One shortcoming of the IRR method is that it is commonly misunderstood to convey the actual annual profitability of an investment. However, this is not the case because intermediate cash flows are almost never reinvested at the project’s IRR; and, therefore, the actual rate of return is almost certainly going to be lower. Accordingly, a measure called the Modified Internal Rate of Return (MIRR) is often used.

Despite a strong academic preference for NPV, surveys indicate that executives prefer IRR over NPV, although they should be used in concert. In a budget-constrained environment, efficiency measures should be used to maximize the overall NPV of the firm. Some managers find it intuitively more appealing to evaluate investments in terms of percentage rates of return than dollars of NPV.

The *equivalent annuity* method expresses the NPV as an annualized cash flow by dividing it by the present value of the annuity factor. It is often used when assessing only the costs of specific projects that have the same cash inflows. In this form, it is known as the *equivalent annual cost* (EAC) method and is the cost per year of owning and operating an asset over its entire lifespan.

It is often used when comparing investment projects of unequal lifespans. For example, if project A has an expected lifetime of 7 years, and project B has an expected lifetime of 11 years it would be improper to simply compare the net present values (NPVs) of the two projects, unless the projects could not be repeated.

The use of the EAC method implies that the project will be replaced by an identical project.

Alternatively, the *chain method* can be used with the NPV method under the assumption that the projects will be replaced with the same cash flows each time. To compare projects of unequal length, say 3 years and 4 years, the projects are *chained together*, i.e. four repetitions of the 3-year project are compared to three repetitions of the 4-year project. The chain method and the EAC method give mathematically equivalent answers.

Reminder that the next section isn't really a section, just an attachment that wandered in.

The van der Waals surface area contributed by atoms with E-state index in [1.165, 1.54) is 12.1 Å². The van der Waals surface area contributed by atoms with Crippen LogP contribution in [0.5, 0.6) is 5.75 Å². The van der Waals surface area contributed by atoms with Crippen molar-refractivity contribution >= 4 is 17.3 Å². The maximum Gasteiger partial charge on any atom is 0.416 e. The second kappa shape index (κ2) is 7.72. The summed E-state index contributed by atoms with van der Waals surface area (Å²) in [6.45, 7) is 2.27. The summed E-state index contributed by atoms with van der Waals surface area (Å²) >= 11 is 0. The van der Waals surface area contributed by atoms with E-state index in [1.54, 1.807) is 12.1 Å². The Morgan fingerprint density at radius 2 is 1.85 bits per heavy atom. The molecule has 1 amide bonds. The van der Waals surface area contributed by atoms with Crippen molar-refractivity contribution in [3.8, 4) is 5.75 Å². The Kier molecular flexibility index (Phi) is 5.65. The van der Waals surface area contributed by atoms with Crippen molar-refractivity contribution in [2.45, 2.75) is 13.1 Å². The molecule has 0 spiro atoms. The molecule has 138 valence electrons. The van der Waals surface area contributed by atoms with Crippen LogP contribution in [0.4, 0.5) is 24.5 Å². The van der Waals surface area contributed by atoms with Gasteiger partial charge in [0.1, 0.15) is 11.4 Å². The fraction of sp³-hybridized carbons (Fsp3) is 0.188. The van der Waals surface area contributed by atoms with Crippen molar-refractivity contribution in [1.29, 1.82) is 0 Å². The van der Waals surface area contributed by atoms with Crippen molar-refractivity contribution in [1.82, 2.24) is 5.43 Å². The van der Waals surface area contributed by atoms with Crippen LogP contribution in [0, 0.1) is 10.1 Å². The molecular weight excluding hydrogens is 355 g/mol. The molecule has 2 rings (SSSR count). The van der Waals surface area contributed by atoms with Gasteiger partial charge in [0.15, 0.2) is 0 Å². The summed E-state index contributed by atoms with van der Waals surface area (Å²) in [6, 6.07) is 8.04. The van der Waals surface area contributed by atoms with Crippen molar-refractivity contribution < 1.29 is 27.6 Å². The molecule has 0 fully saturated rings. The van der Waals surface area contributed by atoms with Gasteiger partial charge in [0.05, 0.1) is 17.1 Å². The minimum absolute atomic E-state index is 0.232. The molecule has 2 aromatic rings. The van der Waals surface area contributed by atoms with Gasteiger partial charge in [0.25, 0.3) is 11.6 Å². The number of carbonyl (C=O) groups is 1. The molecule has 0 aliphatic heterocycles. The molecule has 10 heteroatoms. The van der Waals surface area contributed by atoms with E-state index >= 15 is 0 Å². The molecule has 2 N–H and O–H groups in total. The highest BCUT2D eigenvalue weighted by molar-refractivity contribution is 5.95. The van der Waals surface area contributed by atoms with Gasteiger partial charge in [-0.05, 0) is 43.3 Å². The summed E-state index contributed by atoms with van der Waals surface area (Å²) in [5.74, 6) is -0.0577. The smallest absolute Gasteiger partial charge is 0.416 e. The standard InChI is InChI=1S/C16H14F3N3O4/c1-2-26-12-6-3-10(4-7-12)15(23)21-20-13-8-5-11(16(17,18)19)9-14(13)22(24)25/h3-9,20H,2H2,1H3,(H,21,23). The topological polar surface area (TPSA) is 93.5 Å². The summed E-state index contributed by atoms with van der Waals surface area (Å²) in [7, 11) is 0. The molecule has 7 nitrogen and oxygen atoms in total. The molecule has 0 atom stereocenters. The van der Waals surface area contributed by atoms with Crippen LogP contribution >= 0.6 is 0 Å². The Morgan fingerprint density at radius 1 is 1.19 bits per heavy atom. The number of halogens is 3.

The assumption of the same cash flows for each link in the chain is essentially an assumption of zero inflation, so a real interest rate rather than a nominal interest rate is commonly used in the calculations.

Real options analysis has become important since the 1970s as option pricing models have gotten more sophisticated. The discounted cash flow methods essentially value projects as if they were risky bonds, with the promised cash flows known. But managers will have many choices of how to increase future cash inflows, or to increase future cash outflows. In other words, managers get to manage the projects – not simply accept or reject them. Real options analysis try to value the choices – the option value – that the managers will have in the future and adds these values to the NPV.

The real value of capital budgeting is to rank projects. Most organizations have many projects that could potentially be financially rewarding. Once it has been determined that a particular project has exceeded its hurdle, then it should be ranked against peer projects (e.g. – highest IRR to lowest IRR). The highest-ranking projects should be implemented until the budgeted capital has been expended.

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Definitions for Capital Budgeting are sourced/syndicated and enhanced from:

**A Dictionary of Economics (Oxford Quick Reference)****Oxford Dictionary Of Accounting****Oxford Dictionary Of Business & Management**

This glossary post was last updated: 18th April, 2020 | 13 Views.